Imagine there’s a large screen in front of you with different shapes on it: a square, a circle, a triangle and a squiggly line. Of those shapes, which one would you say best fits you?
Now that you’ve picked your shape, I’ll tell you what each of them means. If you picked the square, that means you’re a leader. Circles are the creatives. Triangles are the people who are loving. And if you picked the squiggly line you are inquisitive. In other words, you’re nosey.
Full disclosure: I picked the circle when asked the same question during a recent training session at the Blacks in Government’s 40th Annual National Training Institute in New Orleans. This particular session was about minorities in management and how to navigate on an unlevel playing field. I waited patiently for the scientific reasoning behind the shapes and what they meant, and then our instructor shared more details.
“Understand that I made this up,” said Tony Johnson, an entrepreneur and author who has spent more than 30 years in management. “This has no merit at all.”
But Johnson had a purpose for the short exercise and a nugget of wisdom he wanted to teach us: Don’t let anyone define who you are. “Is that not what I did to you?” he said. “I had you choose who you thought you were.”
How many times have you tried to fit into a mold or been labeled as a particular kind of worker based on someone’s personal assessment? These are the realities for many minorities in the workplace, especially those in management positions, Johnson said. “The playing field is not level.”
Sometimes you may get to play on the level part of the field, but the level part of the field gets shorter the higher up you go. So how do you excel when the playing field isn’t level? Johnson shared several tips — many of which have been said before — but are worth repeating.
1. It starts with you. You have to have the right attitude and realize that your management journey is not a sprint; it’s a marathon. You have to know who you are, including your strengths, weaknesses and your worth. Know what you bring to the table. Don’t be afraid to ask questions and take on new responsibilities because of your lack of knowledge or experience.
2. When life gives you lemons, you give them back. You make life what you want it to be. Don’t let people, whether it’s on your job, at school, or your friends, define who you are.
3. Earn the respect of those you lead and then demand it. Be honest, have integrity and be consistent.
4. Let people know your expectations and hold them accountable. Whatever it is that you expect from people, you have to expect that every day. When you become inconsistent in what you expect, what you get will become inconsistent.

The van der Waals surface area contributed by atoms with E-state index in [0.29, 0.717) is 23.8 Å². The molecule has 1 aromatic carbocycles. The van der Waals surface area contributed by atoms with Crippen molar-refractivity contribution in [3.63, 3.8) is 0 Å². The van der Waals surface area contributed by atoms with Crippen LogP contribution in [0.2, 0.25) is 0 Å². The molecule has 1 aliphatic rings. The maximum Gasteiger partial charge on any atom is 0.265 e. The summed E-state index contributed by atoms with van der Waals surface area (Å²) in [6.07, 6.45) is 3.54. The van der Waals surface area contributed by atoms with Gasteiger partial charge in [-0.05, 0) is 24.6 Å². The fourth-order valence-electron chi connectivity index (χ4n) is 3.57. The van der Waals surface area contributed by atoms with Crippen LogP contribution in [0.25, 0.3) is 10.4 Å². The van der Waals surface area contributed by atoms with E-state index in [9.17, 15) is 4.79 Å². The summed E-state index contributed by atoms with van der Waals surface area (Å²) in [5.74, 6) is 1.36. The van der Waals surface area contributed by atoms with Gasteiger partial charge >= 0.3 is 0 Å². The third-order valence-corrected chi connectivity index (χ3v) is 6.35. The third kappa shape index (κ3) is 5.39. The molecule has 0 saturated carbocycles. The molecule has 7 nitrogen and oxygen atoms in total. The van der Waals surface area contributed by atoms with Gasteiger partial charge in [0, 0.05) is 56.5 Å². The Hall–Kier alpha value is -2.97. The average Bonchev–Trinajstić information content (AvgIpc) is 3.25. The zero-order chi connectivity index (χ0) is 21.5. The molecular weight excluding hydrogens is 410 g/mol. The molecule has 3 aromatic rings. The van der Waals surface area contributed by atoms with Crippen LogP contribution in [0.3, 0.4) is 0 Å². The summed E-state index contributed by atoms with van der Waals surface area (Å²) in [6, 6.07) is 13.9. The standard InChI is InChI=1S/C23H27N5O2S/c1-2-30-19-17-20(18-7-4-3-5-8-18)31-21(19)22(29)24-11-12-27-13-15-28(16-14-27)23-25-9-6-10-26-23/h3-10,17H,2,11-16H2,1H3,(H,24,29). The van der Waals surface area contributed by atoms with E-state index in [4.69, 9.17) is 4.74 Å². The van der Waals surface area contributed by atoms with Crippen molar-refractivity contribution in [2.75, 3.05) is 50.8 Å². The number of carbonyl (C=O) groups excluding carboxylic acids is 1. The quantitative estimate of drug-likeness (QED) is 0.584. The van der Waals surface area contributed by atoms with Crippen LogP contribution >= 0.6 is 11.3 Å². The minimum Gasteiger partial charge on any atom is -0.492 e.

5. Catch someone doing something right and praise them for it. If you want to make a difference and climb onto the level part of the playing field, you have to be different. Praise isn’t always given generously, but you can be the person who changes that and sets the tone on your job.
6. Truly listen to the people you lead; don’t just hear them. Not only that but also create an environment where your team shares the load. When you lead people, you let them follow, make them do and then show them the way.
7. A comfort zone is a nice place to be, but nothing ever grows there. Don’t become complacent. Always strive for more. People are waiting for you to become complacent just to pass you by.
8. Know how to effectively communicate with everyone. It is how you say things that makes the difference. If what you have to say is important enough to say, you have to make sure that it’s heard. If you want to be heard, remember that the way you deliver that message is key.
9. Don’t become average. You get noticed by being above or below average. Average goes unnoticed. To drive this point home, Johnson asked diehard football fans to name all the people on the bench for their favorite teams. No one could do it. Johnson noted that what average looks like changes as you move up. You can’t be above average at one level and think you can be above average at the next level.
10. What you do today can be an enhancement or a detriment to our future generation. We set the tone for the future; not just for today. We have to make sure that we are pioneers for those who are coming behind us.
“We have an obligation to realize that the playing field is not level, and we have to do what we have to do to get there,” Johnson said. “We have to do it ethically, [and] in the right way. What you do today, you’ll have to sleep with tonight.”